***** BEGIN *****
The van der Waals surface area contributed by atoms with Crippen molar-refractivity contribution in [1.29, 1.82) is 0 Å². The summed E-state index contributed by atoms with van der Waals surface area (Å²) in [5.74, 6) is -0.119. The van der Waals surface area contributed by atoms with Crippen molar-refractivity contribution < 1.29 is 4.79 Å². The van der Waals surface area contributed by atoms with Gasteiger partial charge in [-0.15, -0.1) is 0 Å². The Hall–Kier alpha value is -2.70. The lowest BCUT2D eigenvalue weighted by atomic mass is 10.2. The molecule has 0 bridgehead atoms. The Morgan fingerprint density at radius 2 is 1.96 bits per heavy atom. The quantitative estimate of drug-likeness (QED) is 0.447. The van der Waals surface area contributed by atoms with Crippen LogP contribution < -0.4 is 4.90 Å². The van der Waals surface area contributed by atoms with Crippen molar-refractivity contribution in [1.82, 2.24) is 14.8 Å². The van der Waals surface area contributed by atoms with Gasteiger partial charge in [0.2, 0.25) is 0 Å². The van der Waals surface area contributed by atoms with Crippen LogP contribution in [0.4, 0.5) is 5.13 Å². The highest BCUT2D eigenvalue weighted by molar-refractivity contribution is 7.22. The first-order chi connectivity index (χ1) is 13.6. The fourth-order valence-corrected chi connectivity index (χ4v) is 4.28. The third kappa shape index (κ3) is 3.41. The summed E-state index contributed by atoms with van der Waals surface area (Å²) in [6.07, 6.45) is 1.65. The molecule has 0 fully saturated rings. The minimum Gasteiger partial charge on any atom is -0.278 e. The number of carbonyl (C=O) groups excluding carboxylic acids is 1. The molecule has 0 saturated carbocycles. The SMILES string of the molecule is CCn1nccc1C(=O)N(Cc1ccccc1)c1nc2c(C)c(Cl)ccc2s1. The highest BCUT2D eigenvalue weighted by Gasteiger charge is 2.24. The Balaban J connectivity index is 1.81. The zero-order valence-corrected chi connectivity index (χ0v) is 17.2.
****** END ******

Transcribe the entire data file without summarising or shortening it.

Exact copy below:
The van der Waals surface area contributed by atoms with Crippen molar-refractivity contribution in [1.29, 1.82) is 0 Å². The summed E-state index contributed by atoms with van der Waals surface area (Å²) in [5.74, 6) is -0.119. The van der Waals surface area contributed by atoms with Crippen molar-refractivity contribution < 1.29 is 4.79 Å². The van der Waals surface area contributed by atoms with Gasteiger partial charge in [-0.15, -0.1) is 0 Å². The Hall–Kier alpha value is -2.70. The lowest BCUT2D eigenvalue weighted by atomic mass is 10.2. The molecule has 0 bridgehead atoms. The Morgan fingerprint density at radius 2 is 1.96 bits per heavy atom. The quantitative estimate of drug-likeness (QED) is 0.447. The van der Waals surface area contributed by atoms with Crippen LogP contribution < -0.4 is 4.90 Å². The van der Waals surface area contributed by atoms with Crippen molar-refractivity contribution in [1.82, 2.24) is 14.8 Å². The van der Waals surface area contributed by atoms with Gasteiger partial charge in [0.2, 0.25) is 0 Å². The van der Waals surface area contributed by atoms with Crippen LogP contribution in [0.4, 0.5) is 5.13 Å². The highest BCUT2D eigenvalue weighted by molar-refractivity contribution is 7.22. The first-order chi connectivity index (χ1) is 13.6. The fourth-order valence-corrected chi connectivity index (χ4v) is 4.28. The third kappa shape index (κ3) is 3.41. The summed E-state index contributed by atoms with van der Waals surface area (Å²) in [6.07, 6.45) is 1.65. The molecule has 0 fully saturated rings. The minimum Gasteiger partial charge on any atom is -0.278 e. The number of carbonyl (C=O) groups excluding carboxylic acids is 1. The molecule has 0 saturated carbocycles. The SMILES string of the molecule is CCn1nccc1C(=O)N(Cc1ccccc1)c1nc2c(C)c(Cl)ccc2s1. The highest BCUT2D eigenvalue weighted by Gasteiger charge is 2.24. The Balaban J connectivity index is 1.81. The zero-order valence-corrected chi connectivity index (χ0v) is 17.2.